2. When training with weights, beginners often struggle to find the exercises and techniques that work best for their body types. What exercises and routines seemed to work best for you when you were starting out? And what exercises did you try to avoid?

When I was starting out, I was very young and made up some dumb rules as I went along. Once I got my hands on some battered wall charts demonstrating the variety of exercises one could do, I chose the simplest (coincidentally like my own favorite inventions) and continued to train, grow in understanding and gain in muscle development. I was 12, what else could I do? What more could I expect?

The biggies that kept me going, growing and interested were standing barbell curls, wrist curls, lying and standing triceps extensions or presses, bench presses, bentover barbell rows and stiffarm pullovers. I, like most kids, ignored the legs, as if they were miles away, below the beltline and out of sight.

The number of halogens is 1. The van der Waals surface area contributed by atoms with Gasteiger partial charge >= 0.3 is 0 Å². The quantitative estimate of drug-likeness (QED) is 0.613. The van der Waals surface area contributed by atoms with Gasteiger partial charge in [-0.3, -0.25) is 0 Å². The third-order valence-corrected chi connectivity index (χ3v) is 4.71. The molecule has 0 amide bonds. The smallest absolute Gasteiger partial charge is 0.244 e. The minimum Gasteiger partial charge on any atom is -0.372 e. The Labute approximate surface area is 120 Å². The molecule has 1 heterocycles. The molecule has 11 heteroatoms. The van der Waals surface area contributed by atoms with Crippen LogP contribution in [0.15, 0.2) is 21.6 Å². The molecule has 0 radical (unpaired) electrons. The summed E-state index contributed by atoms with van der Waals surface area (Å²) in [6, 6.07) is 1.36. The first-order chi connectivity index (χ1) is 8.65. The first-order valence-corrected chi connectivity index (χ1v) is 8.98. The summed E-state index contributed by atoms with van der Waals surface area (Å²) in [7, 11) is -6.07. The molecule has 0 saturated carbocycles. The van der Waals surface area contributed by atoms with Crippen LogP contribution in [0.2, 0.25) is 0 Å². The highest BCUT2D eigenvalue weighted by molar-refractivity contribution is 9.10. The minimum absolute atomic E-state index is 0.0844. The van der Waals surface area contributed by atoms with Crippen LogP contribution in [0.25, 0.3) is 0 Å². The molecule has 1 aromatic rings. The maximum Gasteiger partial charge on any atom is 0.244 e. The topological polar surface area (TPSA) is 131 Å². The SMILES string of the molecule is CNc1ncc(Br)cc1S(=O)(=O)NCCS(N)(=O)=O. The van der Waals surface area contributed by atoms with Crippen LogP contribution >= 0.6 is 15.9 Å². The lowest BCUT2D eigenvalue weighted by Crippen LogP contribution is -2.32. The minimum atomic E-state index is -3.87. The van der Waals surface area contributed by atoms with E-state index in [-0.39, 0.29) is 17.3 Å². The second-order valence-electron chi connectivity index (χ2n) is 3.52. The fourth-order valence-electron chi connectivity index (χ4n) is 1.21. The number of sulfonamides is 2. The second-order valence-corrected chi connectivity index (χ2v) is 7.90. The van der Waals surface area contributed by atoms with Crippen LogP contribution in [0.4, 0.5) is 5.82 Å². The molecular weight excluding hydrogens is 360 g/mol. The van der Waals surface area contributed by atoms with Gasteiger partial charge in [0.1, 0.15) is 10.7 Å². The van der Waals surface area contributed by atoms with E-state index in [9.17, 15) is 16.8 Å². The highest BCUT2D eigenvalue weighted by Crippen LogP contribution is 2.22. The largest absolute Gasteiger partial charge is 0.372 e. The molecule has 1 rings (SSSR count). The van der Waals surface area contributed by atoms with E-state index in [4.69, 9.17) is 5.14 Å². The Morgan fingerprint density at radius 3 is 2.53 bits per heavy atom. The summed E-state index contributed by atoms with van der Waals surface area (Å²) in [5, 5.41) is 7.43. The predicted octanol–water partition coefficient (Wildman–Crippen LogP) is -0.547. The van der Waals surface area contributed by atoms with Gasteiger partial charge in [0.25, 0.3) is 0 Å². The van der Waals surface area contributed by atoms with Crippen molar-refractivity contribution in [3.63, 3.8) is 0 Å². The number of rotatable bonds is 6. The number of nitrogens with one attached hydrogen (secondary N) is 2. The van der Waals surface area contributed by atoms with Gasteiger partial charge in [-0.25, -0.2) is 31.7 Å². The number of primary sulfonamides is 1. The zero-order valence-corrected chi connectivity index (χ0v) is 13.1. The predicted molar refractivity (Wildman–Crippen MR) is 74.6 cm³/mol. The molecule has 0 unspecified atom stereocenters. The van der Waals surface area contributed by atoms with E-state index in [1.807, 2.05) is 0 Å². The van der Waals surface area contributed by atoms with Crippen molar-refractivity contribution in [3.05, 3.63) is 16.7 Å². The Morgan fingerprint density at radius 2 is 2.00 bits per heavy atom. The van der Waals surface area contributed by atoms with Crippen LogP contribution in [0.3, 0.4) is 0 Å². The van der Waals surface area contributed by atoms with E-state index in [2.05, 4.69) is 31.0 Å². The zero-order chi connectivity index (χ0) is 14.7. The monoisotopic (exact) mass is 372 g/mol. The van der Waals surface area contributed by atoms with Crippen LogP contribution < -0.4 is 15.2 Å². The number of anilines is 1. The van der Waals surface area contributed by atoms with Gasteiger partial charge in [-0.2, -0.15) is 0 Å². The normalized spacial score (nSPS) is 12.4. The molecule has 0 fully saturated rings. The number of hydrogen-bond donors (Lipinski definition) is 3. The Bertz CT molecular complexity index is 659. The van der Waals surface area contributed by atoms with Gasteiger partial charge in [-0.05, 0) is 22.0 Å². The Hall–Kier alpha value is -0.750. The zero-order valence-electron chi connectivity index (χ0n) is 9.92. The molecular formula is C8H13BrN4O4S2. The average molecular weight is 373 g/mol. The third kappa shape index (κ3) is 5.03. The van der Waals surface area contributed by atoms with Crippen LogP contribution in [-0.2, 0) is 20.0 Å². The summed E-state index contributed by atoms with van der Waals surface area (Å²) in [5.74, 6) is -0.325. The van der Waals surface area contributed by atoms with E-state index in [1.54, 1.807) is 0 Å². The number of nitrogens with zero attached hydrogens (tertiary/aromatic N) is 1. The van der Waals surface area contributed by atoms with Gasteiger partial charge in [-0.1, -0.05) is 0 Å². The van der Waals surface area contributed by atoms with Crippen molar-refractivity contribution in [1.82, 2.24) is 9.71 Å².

Note: When I refer to barbell, I speak of a 16-inch bar with my limited selection of weights in the center and my tightfisted mitts squeezing what little was left of the bar’s short ends. The volume varied from 1 to 20 sets and reps, as I intuitively sorted things out and eventually added to my equipment list. Any routine worked as long as I stuck to it with regularity for 30 minutes. The idea of technique is not applicable to whatever it was I did during those grimacing, premature workouts. Wrestling, free-for-all and slugfest more appropriately describe the action taking place… a brawl or a battle-royale.

What I tried to avoid was dropping that congested bar on my head. Though I had no supervision early on, I was reasonably safe because I didn’t have very much poundage. The meanest wrong one can do when new to weight training is to use too much iron with too little know-how and too little physical conditioning.